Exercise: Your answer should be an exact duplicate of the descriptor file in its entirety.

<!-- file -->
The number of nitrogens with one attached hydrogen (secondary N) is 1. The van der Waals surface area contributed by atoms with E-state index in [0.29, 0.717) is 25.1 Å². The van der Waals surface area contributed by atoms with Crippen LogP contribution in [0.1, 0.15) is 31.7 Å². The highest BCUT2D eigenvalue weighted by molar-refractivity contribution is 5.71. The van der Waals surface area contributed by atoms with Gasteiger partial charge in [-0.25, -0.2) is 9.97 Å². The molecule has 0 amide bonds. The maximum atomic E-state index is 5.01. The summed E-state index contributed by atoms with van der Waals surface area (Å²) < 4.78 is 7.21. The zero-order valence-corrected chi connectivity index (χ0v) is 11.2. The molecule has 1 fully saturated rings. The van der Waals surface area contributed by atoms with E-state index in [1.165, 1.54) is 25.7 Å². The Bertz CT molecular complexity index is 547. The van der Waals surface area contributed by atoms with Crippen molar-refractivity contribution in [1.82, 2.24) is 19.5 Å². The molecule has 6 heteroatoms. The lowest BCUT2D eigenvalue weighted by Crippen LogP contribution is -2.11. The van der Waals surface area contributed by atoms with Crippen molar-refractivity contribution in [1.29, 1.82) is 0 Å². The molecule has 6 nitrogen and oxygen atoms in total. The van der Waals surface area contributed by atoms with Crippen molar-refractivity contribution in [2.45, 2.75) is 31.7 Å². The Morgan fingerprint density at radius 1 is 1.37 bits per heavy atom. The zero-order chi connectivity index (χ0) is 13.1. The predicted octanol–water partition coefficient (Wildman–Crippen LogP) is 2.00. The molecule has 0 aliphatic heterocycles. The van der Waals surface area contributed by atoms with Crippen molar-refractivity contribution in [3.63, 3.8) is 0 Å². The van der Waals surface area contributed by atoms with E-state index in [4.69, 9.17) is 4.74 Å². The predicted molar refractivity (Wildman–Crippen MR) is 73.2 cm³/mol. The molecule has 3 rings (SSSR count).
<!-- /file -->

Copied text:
The number of nitrogens with one attached hydrogen (secondary N) is 1. The van der Waals surface area contributed by atoms with E-state index in [0.29, 0.717) is 25.1 Å². The van der Waals surface area contributed by atoms with Crippen LogP contribution in [0.1, 0.15) is 31.7 Å². The highest BCUT2D eigenvalue weighted by molar-refractivity contribution is 5.71. The van der Waals surface area contributed by atoms with Gasteiger partial charge in [-0.25, -0.2) is 9.97 Å². The molecule has 0 amide bonds. The maximum atomic E-state index is 5.01. The summed E-state index contributed by atoms with van der Waals surface area (Å²) < 4.78 is 7.21. The zero-order valence-corrected chi connectivity index (χ0v) is 11.2. The molecule has 1 fully saturated rings. The van der Waals surface area contributed by atoms with E-state index in [1.165, 1.54) is 25.7 Å². The Bertz CT molecular complexity index is 547. The van der Waals surface area contributed by atoms with Crippen molar-refractivity contribution in [1.82, 2.24) is 19.5 Å². The molecule has 6 heteroatoms. The lowest BCUT2D eigenvalue weighted by Crippen LogP contribution is -2.11. The van der Waals surface area contributed by atoms with Crippen molar-refractivity contribution in [1.29, 1.82) is 0 Å². The molecule has 6 nitrogen and oxygen atoms in total. The van der Waals surface area contributed by atoms with Crippen molar-refractivity contribution in [2.45, 2.75) is 31.7 Å². The Morgan fingerprint density at radius 1 is 1.37 bits per heavy atom. The zero-order chi connectivity index (χ0) is 13.1. The predicted octanol–water partition coefficient (Wildman–Crippen LogP) is 2.00. The molecule has 0 aliphatic heterocycles. The van der Waals surface area contributed by atoms with Crippen molar-refractivity contribution in [3.63, 3.8) is 0 Å². The van der Waals surface area contributed by atoms with E-state index in [4.69, 9.17) is 4.74 Å². The predicted molar refractivity (Wildman–Crippen MR) is 73.2 cm³/mol. The molecule has 3 rings (SSSR count).